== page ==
A WALK WITH A HAWK ... FEATURING: SHA-KIYLA FINNEY
Sha-Kiyla Finney (pictured) is one of four siblings to receive Division I basketball scholarships in her family

Sha-Kiyla Finney (pictured) is one of four siblings to receive Division I basketball scholarships in her family

Jan. 4, 2013

PRINCESS ANNE, Md. - A team is like a family.

And no one knows that more than University of Maryland Eastern Shore senior guard, Sha-Kiyla Finney.

The Portsmouth, Va., native was raised as one of six children by her mother, Desiree. The group was raised upon strict rules, as everyone had to play sports and concentrate on their studies. Those in the community have described the family as nice, kind and genuine.

The Finney family has seen four children sign Division I basketball scholarships. Her oldest brother, Benjamin, scored 1,211 points as a four-year starter at Old Dominion. After Sha-Kiyla signed with UMES in 2009, Dorian followed suit at Virginia Tech, where he registered three double-doubles and was named to the All-ACC Freshman Team last season. The fourth was seen when Finney's sister, Monnazjea, signed with Virginia Commonwealth in 2012.

To what does she attribute the family success?

"My mother," said Finney. "She has loved us no matter what. She is the one that all of us have counted on. We didn't have fathers in our lives growing up and my mom had to take care of us all on her own. She is my biggest role model."

Although not playing Division I basketball, the other two siblings, Ra-Shawn and Da-Shawn, were successful in their own rights. Da-Shawn works a full-time job and lives in his own apartment, all the while serving as his mother's protector when they travel to the others' athletic contests. Ra-Shawn was a captain on his high school football team, honor student and member of ROTC.

The family faced bouts of adversity growing up, but it was the death of Ra-Shawn in 2008 that rocked Sha-Kiyla and her family the hardest.

"His death brought us closer," said Finney. "It was a shock, but we had to stick together. He was the rock of the family."

Her brother's death was seen right before the start of her senior year. The tragedy did not stop Finney from making the record books at Woodrow Wilson High School as she went on to tally 1,000 points in her career. She was named to the All-District Second-Team in both her senior and junior years, while also playing AAU basketball for Boo Williams. Finney competed in track and cross country as well.

Her outstanding high school career sparked the attention of head women's basketball coach, Fred Batchelor. She had interest from several other schools, but upon visiting UMES, there was one concept that sold her on the maroon and gray.

Family.

"When I first came on a visit I knew it was the place for me," said Finney. "The university welcomed me like family. This was just the best fit for me."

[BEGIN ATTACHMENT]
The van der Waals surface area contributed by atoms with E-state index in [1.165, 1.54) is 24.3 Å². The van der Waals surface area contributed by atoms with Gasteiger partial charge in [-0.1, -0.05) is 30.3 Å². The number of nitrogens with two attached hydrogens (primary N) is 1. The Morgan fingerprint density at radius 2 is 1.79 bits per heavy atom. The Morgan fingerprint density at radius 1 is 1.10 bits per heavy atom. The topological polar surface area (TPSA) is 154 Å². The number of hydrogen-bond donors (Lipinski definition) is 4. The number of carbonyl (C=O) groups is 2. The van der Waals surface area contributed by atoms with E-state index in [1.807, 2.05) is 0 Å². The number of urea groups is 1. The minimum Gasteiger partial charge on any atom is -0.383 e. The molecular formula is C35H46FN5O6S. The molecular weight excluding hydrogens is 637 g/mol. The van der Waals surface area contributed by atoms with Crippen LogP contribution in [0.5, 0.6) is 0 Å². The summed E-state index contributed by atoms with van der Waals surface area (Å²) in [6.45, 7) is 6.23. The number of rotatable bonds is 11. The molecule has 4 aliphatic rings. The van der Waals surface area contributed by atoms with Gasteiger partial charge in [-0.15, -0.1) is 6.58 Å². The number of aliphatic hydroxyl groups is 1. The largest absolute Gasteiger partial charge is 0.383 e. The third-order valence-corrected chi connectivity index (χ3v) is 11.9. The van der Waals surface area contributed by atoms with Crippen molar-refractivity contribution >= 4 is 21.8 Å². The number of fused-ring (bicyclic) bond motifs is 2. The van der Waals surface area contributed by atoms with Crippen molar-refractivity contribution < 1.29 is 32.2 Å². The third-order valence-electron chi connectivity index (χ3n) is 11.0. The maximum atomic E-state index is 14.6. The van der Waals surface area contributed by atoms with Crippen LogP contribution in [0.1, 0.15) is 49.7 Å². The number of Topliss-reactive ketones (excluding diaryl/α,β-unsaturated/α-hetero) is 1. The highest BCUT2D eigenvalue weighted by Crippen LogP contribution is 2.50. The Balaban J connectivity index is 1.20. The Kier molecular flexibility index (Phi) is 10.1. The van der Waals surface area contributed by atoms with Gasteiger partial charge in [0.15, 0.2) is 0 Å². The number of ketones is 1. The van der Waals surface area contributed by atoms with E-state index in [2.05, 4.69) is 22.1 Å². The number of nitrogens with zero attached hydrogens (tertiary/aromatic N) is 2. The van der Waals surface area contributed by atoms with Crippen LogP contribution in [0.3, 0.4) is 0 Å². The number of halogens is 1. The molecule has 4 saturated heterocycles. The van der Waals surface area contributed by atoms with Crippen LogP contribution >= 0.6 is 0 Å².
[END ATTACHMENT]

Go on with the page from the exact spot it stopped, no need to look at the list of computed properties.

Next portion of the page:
The criminal justice major began her career as a reserve guard for the Hawks in 2009. In the season opener against UMBC, she tallied five points in 11 minutes. Finney would play sporadically over the next month, before notching three points and one assist in seven minutes against Winston-Salem State. The game would prove to be her last of her freshman campaign, as she would set her sails for home to handle another family matter.

She had found out that she was pregnant. It was now her time to become a mother.

"I really didn't know what to think at first," said Finney. "Coach Batchelor was really supportive of me. He looked at me and told me that we are all a family and that if I have to go home to take care of what I need to. He was ok with it. I felt very comfortable after having that conversation with him."

Finney would return home and deliver birth to a healthy baby girl. She immediately found joy in bringing a child into the world, but her mother did not want her to leave school permanently.

"My mom wanted me to come back to school and finish," said Finney. "She has picked up a lot of the slack while I have been gone. She wanted me here. I owe her so much."

Finney returned to UMES and enjoyed a solid sophomore campaign. She came off the bench to lead the team in steal with 27 altogether. She totaled five steals in one game against American and made one start. As a junior, she was named to the 2012 MEAC Commissioner's All-Academic Team. She played in 28 games, starting nine, and had three three-steal games.

The defensive star came into college wanting to make a mark on the program and was given a real chance this year. As a senior, she was named a team captain.

For those who have followed the UMES women's basketball team this year, being captain of the 2012-13 team is much different than in years past. The squad began the season with nine freshmen, so Finney had a daunting task ahead of her.

 "We have a pretty young group," said Finney. "I feel like I'm a mom with them. The girls sometimes call me mom after we do different things. It's a fun team."

It has certainly paid off.

Under her watch, the Hawks are leading the MEAC in Rookie of the Week honors (three). Freshman Alexis Udoji is ranked second in the conference in blocks and as a whole, the team stands fourth in offensive and defensive rebounds.

On the court, Finney has put together the best season of her collegiate career. She has played in 12 games with four starts. She stands second in points-per-game (7.8), minutes-per-game (26.3), assists (23) and three-pointers made (14). She is also fourth on the team in steals with 12. Her best game this season was an 18-point effort against Campbell and she has scored in every game this year.

It is no easy chore to lead nine freshmen, parent a daughter and be there for your brothers and sisters all at once.

But Finney does it without hesitation.

Why?

It's in her roots.

And it's all about taking care of your family.